Internet music downloads will probably lead to the demise of the CD as a mainstream playback medium. However, it is one thing to listen to mp3 files on an iPod and quite another to play them back through your sound system where they cannot compete with standard CDs. The game changed when higher resolution files started to appear. At the top of the heap are 88.2 and 96 kHz/24-bit FLAC or AIFF files. These formats offer lossless compression of the original music with playback that is indistinguishable from the original digital source. Previous Squeezeboxes could not play such files in native format through direct input or from a networked PC. With the Touch, a new era has dawned.
I selected a few 88.2 and 96/24 FLAC files from my collection to check out this exciting new feature. To set the bar as high as possible, I also compared the same files as stored on a Meridian Sooloos server. After all, there are some functional similarities between the Touch and the Sooloos. They both have touch screens, can play stored music files in lossless format, and allow access to Rhapsody files and internet radio stations. I connected each device in succession through the coax input of my DAC. Listening sessions featured Malcolm Arnold Overtures (Reference Recordings), David Grisman’s “Dawg’s Groove,”(Chesky), and Herbie Hancock’s River (Verve). To end the suspense abruptly, the Touch did not best the Soolos with these files, but…it did not trail far behind either. Considering the price differential (Touch: $299.00 vs Sooloos: $9500.00, retail), the Squeezebox Touch clearly provides major bang for the buck. While the Sooloos has a much larger screen and can store several thousand CDs in lossless compression, the Touch offers a much greater choice of radio stations, not to mention podcasts, social networks, and photo services.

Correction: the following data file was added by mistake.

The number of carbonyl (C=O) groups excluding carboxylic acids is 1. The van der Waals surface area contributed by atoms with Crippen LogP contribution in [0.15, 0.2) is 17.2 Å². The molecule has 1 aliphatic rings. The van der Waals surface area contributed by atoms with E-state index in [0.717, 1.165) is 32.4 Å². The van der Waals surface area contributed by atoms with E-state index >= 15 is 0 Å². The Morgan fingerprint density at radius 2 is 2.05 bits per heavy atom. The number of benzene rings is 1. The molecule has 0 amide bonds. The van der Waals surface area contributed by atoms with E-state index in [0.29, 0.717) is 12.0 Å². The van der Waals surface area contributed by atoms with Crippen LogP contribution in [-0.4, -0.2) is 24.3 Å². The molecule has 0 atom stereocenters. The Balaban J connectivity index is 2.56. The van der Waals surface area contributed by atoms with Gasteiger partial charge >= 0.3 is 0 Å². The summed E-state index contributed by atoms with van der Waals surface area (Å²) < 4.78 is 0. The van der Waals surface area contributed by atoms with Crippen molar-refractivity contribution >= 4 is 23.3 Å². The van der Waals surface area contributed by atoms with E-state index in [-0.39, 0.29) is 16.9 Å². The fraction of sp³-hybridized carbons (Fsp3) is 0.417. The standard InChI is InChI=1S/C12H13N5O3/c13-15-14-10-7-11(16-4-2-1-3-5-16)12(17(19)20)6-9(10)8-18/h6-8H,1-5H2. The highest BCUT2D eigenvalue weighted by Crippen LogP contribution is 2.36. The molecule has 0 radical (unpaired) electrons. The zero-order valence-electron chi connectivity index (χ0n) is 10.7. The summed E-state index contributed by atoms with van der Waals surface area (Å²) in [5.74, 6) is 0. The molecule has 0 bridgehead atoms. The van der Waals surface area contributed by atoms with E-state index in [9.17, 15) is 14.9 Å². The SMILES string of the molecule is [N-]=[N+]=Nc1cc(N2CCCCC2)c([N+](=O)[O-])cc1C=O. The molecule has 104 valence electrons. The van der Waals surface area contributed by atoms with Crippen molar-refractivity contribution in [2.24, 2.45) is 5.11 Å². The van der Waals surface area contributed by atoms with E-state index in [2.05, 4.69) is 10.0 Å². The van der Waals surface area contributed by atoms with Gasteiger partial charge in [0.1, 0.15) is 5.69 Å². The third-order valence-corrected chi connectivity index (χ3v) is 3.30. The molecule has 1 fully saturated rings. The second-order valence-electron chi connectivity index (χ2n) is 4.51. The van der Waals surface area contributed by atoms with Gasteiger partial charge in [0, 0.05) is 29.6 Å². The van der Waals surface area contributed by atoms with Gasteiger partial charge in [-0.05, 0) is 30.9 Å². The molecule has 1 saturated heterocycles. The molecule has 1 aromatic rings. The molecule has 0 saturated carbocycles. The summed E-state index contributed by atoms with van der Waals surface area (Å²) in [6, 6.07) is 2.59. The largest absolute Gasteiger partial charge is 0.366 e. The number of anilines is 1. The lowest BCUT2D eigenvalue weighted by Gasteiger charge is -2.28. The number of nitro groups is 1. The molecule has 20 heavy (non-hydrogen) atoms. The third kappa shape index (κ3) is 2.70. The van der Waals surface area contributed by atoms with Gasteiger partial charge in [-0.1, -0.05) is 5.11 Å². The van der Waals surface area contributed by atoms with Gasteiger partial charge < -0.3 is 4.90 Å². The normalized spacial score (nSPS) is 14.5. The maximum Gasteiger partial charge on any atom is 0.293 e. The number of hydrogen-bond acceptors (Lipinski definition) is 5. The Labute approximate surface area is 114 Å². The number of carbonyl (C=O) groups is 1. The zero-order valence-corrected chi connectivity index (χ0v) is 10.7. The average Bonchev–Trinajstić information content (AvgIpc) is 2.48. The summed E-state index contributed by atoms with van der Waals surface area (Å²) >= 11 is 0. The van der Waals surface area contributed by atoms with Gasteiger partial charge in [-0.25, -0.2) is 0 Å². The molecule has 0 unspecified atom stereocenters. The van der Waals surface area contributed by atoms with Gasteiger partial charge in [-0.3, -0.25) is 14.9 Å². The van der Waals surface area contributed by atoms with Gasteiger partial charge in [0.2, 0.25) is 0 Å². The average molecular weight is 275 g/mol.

- Ease of set up and installation.
- Access to a wide variety of music choices
- Plays high-resolution music files
- Responsive and attractive touch screen